3. Whenever you're ready to make the frosting, beat the cream cheese and butter together until smooth, preferably in the bowl of a stand mixer fitted with the paddle attachment. Beat in the powdered sugar until no lumps are visible, and then add the flavoring (add any extracts a few drops at a time so that they don't drown out the nice tartness of the cream cheese) and a couple drops of fool coloring; beat well until the color is uniform. Taste and add more flavoring as needed. Slather the frosting on the cool cookies. You can eat them immediately or freeze to keep longer. (I froze them in single layers and then packed them in freezer-proof containers.)
The second cookie is from Dorie Greenspan's Around My French Table. Gorgeous in every way, this fabulous collection of recipes is also a fun read about French food sensibilities. In fact, I fell in love with Ms. Greenspan's newest book at the store the moment that I flipped it open to a page called "Complaining, the French way." Who knew that the route to respect from a French cheese vendor required polite kvetching? But that is how she ended up with her own "cheese coach." As she notes, "in America, if you complain, you're a crank; in France you're a connoisseur"!
That convinced me. And after making it, I assure you, it's just as delicious and fun as promised. Two notes here: one, I didn't have any gray salt or kosher salt on hand, so used fleur de sel instead, and it was perfect. Second, since I wanted to foof it up for the holidays, I mixed a little red food coloring into the yolk glaze and sprinkled some pearl sugar on top.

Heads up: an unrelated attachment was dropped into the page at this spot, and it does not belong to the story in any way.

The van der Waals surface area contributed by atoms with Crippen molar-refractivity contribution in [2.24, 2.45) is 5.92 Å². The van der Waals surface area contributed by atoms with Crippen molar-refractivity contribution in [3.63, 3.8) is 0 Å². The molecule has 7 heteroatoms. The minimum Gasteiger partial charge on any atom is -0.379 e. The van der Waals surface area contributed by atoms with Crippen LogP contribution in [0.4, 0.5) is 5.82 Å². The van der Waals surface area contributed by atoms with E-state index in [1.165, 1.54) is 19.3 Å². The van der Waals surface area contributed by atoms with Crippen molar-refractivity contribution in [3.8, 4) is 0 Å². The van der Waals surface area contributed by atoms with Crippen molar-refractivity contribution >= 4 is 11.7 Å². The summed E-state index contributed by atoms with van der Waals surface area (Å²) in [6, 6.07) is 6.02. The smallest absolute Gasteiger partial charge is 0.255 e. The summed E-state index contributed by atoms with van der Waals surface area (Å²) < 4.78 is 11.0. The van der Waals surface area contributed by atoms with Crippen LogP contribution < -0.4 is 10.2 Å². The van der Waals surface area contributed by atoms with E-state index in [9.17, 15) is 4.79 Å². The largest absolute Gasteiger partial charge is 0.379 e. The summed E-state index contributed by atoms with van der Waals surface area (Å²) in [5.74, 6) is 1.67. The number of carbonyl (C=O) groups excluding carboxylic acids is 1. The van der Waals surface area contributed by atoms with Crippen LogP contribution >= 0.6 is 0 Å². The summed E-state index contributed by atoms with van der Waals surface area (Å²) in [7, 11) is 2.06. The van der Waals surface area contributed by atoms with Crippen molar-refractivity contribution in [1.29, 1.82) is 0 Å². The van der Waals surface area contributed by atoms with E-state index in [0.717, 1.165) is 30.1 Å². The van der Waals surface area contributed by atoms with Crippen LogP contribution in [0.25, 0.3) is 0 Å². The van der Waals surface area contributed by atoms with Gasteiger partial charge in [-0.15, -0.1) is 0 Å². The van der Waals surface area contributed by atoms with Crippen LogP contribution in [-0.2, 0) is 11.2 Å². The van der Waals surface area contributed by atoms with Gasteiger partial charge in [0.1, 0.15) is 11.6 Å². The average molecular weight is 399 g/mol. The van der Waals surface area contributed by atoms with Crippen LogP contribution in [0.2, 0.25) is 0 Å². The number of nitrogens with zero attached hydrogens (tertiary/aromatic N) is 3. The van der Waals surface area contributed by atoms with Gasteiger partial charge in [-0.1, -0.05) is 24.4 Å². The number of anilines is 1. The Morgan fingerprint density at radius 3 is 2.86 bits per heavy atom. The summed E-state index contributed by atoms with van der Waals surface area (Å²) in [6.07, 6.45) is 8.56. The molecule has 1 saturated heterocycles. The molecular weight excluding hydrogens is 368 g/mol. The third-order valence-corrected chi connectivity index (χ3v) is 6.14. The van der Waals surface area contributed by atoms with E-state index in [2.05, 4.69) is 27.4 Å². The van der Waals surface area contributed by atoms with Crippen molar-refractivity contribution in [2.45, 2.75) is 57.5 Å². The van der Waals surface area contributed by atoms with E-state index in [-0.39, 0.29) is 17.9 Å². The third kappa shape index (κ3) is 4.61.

|The communal cookie perfected|
Dorie Greenspan, Around My French Table
Makes 4 servings1 3/4 cups flour
2/3 cup sugar
3/4 to 1 teaspoon sel gris (coarse gray salt) or kosher salt
9 tablespoons cold unsalted butter, cut into 18 pieces
3 - 5 tablespoons cold water
1 egg yolk, plus a few drops of cold water
1. Put the flour, sugar, and salt in a food processor and pulse to combine. Drop in the pieces of butter and pulse until the mixture looks like coarse meal - you'll have both big pea-sized pieces and small flakes. With the machine running, start adding the cold water gradually: add just enough water to produce a dough that almost forms a ball. When you reach into the bowl to feel the dough, it should be very malleable.
2. Scrape the dough onto a work surface, form it into a square,and pat it down to flatten it a bit. Wrap the dough in plastic and chill it for about 1 hour. (The dough can be refrigerated for up to 3 days or wrapped airtight and frozen for up to 2 months.)
|Something for Santa|
4. Remove the dough from the fridge and, if it's very hard, bash it a few times with your rolling pin to soften it. Put the dough between sheets of plastic wrap or wax paper and roll it into a rectangle that's about 1/4 inch thick and about 5 x 11 inches; accuracy and neatness don't count for a lot here. Transfer the dough to the lined baking sheet.
5. Beat the egg yolk with a few drops of cold water and, using a pastry brush, paint the top surface of the dough with the egg glaze. Using the back of a table fork, decorate the cookie in a crosshatch pattern.
Bake the cookie for 30 to 40 minutes, or until it is golden. It will be firm to the touch but have a little spring when pressed in the center - the perfect break-up is crisp on the outside and still tender within. Transfer the baking sheet to a rack and allow the cookie to cool to room temperature.
[Note: this cookie freezes well, which is the only thing that saved it from being devoured on the spot.]